Headline: 'Teen pleads guilty' 
Headline from Calgary Sun on February 26, 1987. Click image for facsimile of complete article.
Of course, my father didn't know what was going on. "What in the world was all that?" he said, white-faced, holding onto the armrests.

"Transit-only street," I said. "We weren't supposed to be on it. We're lucky there wasn't a train just then."

My father was silent for quite a while. We had decided to drive back to the mission office when suddenly, as we idled at a red light, he burst into racking sobs. I had never seen him cry so hard before.

"What's the matter?" I asked.

"You're mother is praying for you right now," he said. "I can feel it. You're going to be okay."

A phone call home when we reached the mission office seemed to indicate that my father had been right. My mother had been praying for me fairly recently, or so she said.

(Okay, time out. Now, a lot of you true believers out there are scratching your heads right now and asking, "How could that silly boy possibly deny the validity of the L.D.S. Church after an experience like that?" Easy. Even if there was some kind of strange psychic link right then between my parents—something I'm admittedly at a loss to explain—it no more proves the truthfulness of Mormonism than the fact that I can get television signals from Paris proves that Jerry Lewis is the king of France. It's oranges and apples. The two halves of the argument are totally unrelated. I mean what if my parents had been Catholics? Or Shintoists? Or wiccans? Or New Age bubbleheads? Do you see where the whole argument breaks down?)

The sense of comfort I derived from my father's "revelation" had faded by the time I arrived at the court building that afternoon. The dreaded "pokey" seemed less than a crone's throw away. Tuttle pointed across the courtroom to the two reporters who had been there the day before. "Look at those two," he said. "That man's been giving us pretty fair coverage in the Herald, but the woman—boy, that woman from the Sun is something else. The most sloppy, inaccurate, biased, sensational excuse for news you've ever read. I'd like to have a few words with her about truth in journalism."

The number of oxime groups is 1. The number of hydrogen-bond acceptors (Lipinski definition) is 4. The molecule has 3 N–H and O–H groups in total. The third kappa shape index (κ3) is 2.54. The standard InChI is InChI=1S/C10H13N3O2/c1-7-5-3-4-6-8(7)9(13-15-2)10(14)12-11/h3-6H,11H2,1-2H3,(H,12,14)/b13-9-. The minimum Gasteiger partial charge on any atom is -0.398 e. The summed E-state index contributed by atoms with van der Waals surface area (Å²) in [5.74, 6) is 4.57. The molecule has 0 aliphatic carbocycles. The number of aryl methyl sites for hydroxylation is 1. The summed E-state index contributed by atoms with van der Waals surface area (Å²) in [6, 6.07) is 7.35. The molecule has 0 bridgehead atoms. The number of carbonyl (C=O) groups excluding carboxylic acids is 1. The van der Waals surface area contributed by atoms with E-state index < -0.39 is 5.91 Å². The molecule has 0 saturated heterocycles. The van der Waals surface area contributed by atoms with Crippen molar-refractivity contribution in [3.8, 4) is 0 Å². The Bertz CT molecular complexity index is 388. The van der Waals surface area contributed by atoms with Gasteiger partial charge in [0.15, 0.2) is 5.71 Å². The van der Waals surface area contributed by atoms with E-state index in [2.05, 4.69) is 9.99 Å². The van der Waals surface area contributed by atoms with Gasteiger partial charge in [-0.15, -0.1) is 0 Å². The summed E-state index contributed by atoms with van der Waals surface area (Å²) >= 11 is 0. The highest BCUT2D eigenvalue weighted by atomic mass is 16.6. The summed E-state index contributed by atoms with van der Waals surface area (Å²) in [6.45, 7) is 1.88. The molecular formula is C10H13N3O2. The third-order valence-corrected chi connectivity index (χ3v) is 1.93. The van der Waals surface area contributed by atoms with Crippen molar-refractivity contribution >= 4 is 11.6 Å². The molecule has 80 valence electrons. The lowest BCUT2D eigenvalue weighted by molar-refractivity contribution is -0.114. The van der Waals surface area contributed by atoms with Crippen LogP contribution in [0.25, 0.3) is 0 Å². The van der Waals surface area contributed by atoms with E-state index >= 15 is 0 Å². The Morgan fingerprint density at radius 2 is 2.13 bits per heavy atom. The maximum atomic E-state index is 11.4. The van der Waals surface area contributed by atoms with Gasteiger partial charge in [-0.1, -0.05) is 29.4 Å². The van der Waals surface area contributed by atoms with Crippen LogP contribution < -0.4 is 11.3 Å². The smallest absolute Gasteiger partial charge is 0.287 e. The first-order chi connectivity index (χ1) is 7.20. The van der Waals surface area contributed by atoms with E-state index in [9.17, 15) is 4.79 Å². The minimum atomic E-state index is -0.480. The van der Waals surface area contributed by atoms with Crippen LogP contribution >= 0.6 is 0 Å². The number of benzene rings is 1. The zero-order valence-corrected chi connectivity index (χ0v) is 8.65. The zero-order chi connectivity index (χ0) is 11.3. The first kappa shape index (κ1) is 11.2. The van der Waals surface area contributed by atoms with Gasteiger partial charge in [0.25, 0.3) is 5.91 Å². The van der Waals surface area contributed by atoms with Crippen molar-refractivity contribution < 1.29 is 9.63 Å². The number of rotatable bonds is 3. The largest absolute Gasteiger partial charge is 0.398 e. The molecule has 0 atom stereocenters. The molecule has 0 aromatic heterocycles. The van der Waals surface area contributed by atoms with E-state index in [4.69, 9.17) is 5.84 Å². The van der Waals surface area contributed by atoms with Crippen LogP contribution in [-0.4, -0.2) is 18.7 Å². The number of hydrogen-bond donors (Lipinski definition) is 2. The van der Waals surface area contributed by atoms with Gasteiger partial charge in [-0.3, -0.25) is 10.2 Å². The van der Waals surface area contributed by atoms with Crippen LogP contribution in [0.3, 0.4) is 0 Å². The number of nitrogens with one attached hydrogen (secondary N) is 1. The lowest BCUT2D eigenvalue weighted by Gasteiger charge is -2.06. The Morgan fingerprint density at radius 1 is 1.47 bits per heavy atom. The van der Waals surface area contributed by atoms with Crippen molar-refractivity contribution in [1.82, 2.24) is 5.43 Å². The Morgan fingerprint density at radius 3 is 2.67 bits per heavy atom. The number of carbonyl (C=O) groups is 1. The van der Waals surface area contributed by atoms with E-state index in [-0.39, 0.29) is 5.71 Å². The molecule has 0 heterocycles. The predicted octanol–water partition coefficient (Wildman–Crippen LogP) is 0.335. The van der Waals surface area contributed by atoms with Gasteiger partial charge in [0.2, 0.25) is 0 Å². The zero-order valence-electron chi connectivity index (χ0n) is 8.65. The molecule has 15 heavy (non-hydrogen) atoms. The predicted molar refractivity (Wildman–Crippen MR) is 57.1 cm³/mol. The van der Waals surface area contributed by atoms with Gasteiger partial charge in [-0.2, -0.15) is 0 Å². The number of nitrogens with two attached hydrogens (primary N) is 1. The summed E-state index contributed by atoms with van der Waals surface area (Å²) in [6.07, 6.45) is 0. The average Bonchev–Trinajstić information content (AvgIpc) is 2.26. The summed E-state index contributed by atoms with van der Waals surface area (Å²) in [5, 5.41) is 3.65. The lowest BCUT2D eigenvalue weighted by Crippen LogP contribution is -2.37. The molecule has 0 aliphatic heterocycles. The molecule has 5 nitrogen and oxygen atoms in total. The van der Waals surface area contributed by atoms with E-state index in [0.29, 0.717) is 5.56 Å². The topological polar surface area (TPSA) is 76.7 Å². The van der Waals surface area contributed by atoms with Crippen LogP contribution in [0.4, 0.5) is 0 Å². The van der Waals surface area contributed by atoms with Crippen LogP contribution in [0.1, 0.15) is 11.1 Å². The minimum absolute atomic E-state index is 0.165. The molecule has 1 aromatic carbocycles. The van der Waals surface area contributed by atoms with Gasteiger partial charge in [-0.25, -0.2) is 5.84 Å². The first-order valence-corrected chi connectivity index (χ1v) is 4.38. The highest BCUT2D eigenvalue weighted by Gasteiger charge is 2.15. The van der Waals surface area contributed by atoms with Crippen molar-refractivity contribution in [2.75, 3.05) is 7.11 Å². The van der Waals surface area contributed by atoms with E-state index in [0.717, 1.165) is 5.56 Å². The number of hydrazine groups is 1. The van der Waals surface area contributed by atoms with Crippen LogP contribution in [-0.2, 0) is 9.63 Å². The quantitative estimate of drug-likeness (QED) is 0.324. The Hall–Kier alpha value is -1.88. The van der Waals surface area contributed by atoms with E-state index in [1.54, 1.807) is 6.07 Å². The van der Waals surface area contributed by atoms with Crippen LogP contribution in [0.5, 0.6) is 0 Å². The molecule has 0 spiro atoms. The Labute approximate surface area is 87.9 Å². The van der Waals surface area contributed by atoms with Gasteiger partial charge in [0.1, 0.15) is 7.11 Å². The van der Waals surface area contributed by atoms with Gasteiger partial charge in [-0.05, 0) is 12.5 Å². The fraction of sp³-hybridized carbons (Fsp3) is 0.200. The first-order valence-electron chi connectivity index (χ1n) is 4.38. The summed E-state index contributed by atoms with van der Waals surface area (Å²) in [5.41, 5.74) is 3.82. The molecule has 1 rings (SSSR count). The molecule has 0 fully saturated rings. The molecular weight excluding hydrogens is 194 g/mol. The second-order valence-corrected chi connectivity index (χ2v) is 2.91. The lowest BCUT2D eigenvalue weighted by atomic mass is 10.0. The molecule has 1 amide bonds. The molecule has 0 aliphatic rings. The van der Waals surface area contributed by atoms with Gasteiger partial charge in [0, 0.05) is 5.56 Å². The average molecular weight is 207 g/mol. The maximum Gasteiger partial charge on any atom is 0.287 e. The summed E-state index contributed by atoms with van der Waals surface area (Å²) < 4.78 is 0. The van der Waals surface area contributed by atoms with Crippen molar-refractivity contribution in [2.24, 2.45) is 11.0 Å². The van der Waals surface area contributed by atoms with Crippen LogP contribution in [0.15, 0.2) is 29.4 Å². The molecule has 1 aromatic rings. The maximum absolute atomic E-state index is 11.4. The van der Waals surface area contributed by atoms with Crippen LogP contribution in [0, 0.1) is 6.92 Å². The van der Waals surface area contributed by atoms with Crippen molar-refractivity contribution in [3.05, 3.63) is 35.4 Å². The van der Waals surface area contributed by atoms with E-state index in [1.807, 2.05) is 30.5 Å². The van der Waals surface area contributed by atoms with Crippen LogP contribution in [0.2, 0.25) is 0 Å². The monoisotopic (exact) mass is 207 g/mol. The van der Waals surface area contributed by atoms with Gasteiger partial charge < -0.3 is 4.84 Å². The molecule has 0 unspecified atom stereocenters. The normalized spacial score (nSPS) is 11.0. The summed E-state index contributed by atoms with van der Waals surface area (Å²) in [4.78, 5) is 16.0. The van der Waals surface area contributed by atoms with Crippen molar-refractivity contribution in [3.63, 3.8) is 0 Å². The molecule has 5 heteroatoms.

He didn't get the chance, though. Judge Fether entered the courtroom and seated himself at the bench. All rose. All sat.

"This has not been an easy decision," he said, "but I have reached one. Before I render it, though, I'd like to briefly review the needs that this sentencing must satisfy. First, there is the issue of deterrence. The sentence must be harsh enough that others will be discouraged from committing similar crimes. At the same time, however, this court has no desire to ruin the life of an upstanding young man who has no previous criminal record, and who, in my opinion, will never be brought before another court of law in his life, whether it be in this country or in any other."

Judge Fether surveyed the courtroom with what seemed a deliberately Solomonic portentousness. "I have therefore decided that, in order to satisfy both needs, a fine and a jail sentence are in order."

I think I died in that instant. I know my heart stopped beating.

“Terror on Flight 789” is a very early, much shorter preliminary draft of what would eventually become my full-length memoir The Accidental Terrorist: Confessions of a Reluctant Missionary. If you enjoy this story, you'll like that thoroughly revised and expanded version even more. Available now!

About This Story

“Terror on Flight 789” is a very early, much shorter preliminary draft of what would eventually become my full-length memoir The Accidental Terrorist: Confessions of a Reluctant Missionary. If you enjoy this story, you'll like that thoroughly revised and expanded version even more. Available now!